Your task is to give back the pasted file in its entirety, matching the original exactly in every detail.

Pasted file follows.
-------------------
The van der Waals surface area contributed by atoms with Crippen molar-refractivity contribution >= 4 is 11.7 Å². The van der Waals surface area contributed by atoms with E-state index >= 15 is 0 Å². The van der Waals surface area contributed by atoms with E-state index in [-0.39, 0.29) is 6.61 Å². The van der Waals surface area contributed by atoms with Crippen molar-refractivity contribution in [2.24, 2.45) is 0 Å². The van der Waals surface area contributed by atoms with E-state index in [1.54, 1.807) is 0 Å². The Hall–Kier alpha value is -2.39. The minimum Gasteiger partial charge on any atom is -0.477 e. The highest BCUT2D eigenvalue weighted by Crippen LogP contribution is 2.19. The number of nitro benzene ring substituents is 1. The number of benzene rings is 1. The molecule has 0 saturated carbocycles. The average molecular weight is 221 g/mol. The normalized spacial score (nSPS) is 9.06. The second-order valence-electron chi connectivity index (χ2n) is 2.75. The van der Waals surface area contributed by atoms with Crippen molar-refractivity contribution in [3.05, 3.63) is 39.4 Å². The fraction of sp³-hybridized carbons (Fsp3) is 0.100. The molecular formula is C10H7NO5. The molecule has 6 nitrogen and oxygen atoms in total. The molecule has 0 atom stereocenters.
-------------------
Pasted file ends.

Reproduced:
The van der Waals surface area contributed by atoms with Crippen molar-refractivity contribution >= 4 is 11.7 Å². The van der Waals surface area contributed by atoms with E-state index >= 15 is 0 Å². The van der Waals surface area contributed by atoms with E-state index in [-0.39, 0.29) is 6.61 Å². The van der Waals surface area contributed by atoms with Crippen molar-refractivity contribution in [2.24, 2.45) is 0 Å². The van der Waals surface area contributed by atoms with E-state index in [1.54, 1.807) is 0 Å². The Hall–Kier alpha value is -2.39. The minimum Gasteiger partial charge on any atom is -0.477 e. The highest BCUT2D eigenvalue weighted by Crippen LogP contribution is 2.19. The number of nitro benzene ring substituents is 1. The number of benzene rings is 1. The molecule has 0 saturated carbocycles. The average molecular weight is 221 g/mol. The normalized spacial score (nSPS) is 9.06. The second-order valence-electron chi connectivity index (χ2n) is 2.75. The van der Waals surface area contributed by atoms with Crippen molar-refractivity contribution in [3.05, 3.63) is 39.4 Å². The fraction of sp³-hybridized carbons (Fsp3) is 0.100. The molecular formula is C10H7NO5. The molecule has 6 nitrogen and oxygen atoms in total. The molecule has 0 atom stereocenters.